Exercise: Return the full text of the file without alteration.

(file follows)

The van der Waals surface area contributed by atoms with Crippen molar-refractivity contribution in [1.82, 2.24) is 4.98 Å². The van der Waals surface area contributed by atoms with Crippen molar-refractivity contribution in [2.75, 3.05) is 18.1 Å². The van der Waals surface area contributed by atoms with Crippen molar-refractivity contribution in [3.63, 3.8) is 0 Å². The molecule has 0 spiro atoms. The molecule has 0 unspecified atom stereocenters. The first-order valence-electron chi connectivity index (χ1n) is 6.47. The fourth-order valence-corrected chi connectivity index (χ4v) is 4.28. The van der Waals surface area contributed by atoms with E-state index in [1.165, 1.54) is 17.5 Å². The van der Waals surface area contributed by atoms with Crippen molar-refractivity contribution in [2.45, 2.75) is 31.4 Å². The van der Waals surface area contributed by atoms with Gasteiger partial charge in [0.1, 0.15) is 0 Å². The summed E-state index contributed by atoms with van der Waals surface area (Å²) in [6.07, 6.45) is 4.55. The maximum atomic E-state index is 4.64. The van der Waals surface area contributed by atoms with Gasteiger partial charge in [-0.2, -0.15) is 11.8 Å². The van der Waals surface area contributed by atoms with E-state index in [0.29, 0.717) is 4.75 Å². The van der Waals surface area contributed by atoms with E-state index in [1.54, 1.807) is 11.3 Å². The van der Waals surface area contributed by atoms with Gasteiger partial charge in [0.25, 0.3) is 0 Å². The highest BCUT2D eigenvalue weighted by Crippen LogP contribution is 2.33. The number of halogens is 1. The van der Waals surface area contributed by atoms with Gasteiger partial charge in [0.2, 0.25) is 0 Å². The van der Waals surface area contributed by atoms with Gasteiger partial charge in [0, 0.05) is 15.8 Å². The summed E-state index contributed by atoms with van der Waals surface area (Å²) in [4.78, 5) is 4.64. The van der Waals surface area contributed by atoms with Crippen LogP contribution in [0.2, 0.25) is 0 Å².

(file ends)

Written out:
The van der Waals surface area contributed by atoms with Crippen molar-refractivity contribution in [1.82, 2.24) is 4.98 Å². The van der Waals surface area contributed by atoms with Crippen molar-refractivity contribution in [2.75, 3.05) is 18.1 Å². The van der Waals surface area contributed by atoms with Crippen molar-refractivity contribution in [3.63, 3.8) is 0 Å². The molecule has 0 spiro atoms. The molecule has 0 unspecified atom stereocenters. The first-order valence-electron chi connectivity index (χ1n) is 6.47. The fourth-order valence-corrected chi connectivity index (χ4v) is 4.28. The van der Waals surface area contributed by atoms with E-state index in [1.165, 1.54) is 17.5 Å². The van der Waals surface area contributed by atoms with Crippen molar-refractivity contribution in [2.45, 2.75) is 31.4 Å². The van der Waals surface area contributed by atoms with Gasteiger partial charge in [0.1, 0.15) is 0 Å². The summed E-state index contributed by atoms with van der Waals surface area (Å²) in [6.07, 6.45) is 4.55. The maximum atomic E-state index is 4.64. The van der Waals surface area contributed by atoms with Gasteiger partial charge in [-0.2, -0.15) is 11.8 Å². The van der Waals surface area contributed by atoms with E-state index in [0.29, 0.717) is 4.75 Å². The van der Waals surface area contributed by atoms with E-state index in [1.54, 1.807) is 11.3 Å². The van der Waals surface area contributed by atoms with Gasteiger partial charge in [0.25, 0.3) is 0 Å². The highest BCUT2D eigenvalue weighted by Crippen LogP contribution is 2.33. The number of halogens is 1. The van der Waals surface area contributed by atoms with Gasteiger partial charge in [0.2, 0.25) is 0 Å². The van der Waals surface area contributed by atoms with Gasteiger partial charge in [0, 0.05) is 15.8 Å². The summed E-state index contributed by atoms with van der Waals surface area (Å²) in [4.78, 5) is 4.64. The van der Waals surface area contributed by atoms with Crippen LogP contribution in [0.2, 0.25) is 0 Å².